There is a strong relationship between age-related muscle loss, known as sarcopenia, and socioeconomic disadvantage, according to new research in the Journal of Frailty & Aging.
Adults with socioeconomic disadvantage have a 47% chance of having sarcopenia compared to 21% of those with the least amount of socioeconomic disadvantage, a cross-sectional analysis of data from 6,052 adults aged 60 and older from the English Longitudinal Study of Aging found. More than 34% of older adults probably had sarcopenia, according to the analysis.
Other key findings of the research: Besides socioeconomic disadvantage, other known risk factors for the condition include older age, physical inactivity, chronic conditions, undernutrition and minority group ethnicity. The findings highlight a need to address socioeconomic disadvantage in policy and practice for sarcopenia prevention and treatment. This includes addressing physical activity and diet (e.g., adequate dietary protein, preventing malnutrition), and supports for these initiatives need to be accessible to older people in their local communities.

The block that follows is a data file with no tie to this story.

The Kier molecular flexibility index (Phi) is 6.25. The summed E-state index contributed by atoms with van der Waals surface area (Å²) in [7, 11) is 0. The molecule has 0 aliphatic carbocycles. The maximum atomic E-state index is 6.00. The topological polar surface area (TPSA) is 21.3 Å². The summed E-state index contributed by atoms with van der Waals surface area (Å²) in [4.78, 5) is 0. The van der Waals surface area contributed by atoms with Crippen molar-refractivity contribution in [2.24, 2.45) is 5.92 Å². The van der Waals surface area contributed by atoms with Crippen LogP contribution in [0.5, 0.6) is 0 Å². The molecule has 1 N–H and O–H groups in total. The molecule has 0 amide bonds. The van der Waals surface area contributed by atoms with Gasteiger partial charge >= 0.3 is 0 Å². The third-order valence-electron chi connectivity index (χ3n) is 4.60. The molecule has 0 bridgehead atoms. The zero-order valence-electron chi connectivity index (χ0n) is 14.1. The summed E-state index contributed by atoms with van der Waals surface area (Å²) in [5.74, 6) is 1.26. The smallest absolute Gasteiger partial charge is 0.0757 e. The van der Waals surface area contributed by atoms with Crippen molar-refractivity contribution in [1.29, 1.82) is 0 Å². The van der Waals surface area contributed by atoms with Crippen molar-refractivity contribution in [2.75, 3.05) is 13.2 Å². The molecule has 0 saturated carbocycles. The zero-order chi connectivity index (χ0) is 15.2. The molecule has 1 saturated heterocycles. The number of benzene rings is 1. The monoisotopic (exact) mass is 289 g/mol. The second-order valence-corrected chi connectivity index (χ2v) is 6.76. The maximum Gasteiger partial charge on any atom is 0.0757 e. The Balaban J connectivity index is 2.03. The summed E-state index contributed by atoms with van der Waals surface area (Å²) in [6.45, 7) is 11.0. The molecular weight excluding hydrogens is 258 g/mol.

“Sarcopenia is a worldwide public health issue, and like many diseases, we show that it places an unequal burden on the most socioeconomically disadvantaged in society,” Associate Professor Maria O’Sullivan of the Department of Clinical Medicine at Trinity College Dublin, said in a statement. “Socioeconomic disadvantage is likely to increase both the risk of developing sarcopenia and reduce access to prevention and treatments e.g., diet and exercise approaches. There is a need for greater awareness of skeletal muscle loss as we age, and for accessible and inclusive prevention programs for older populations.”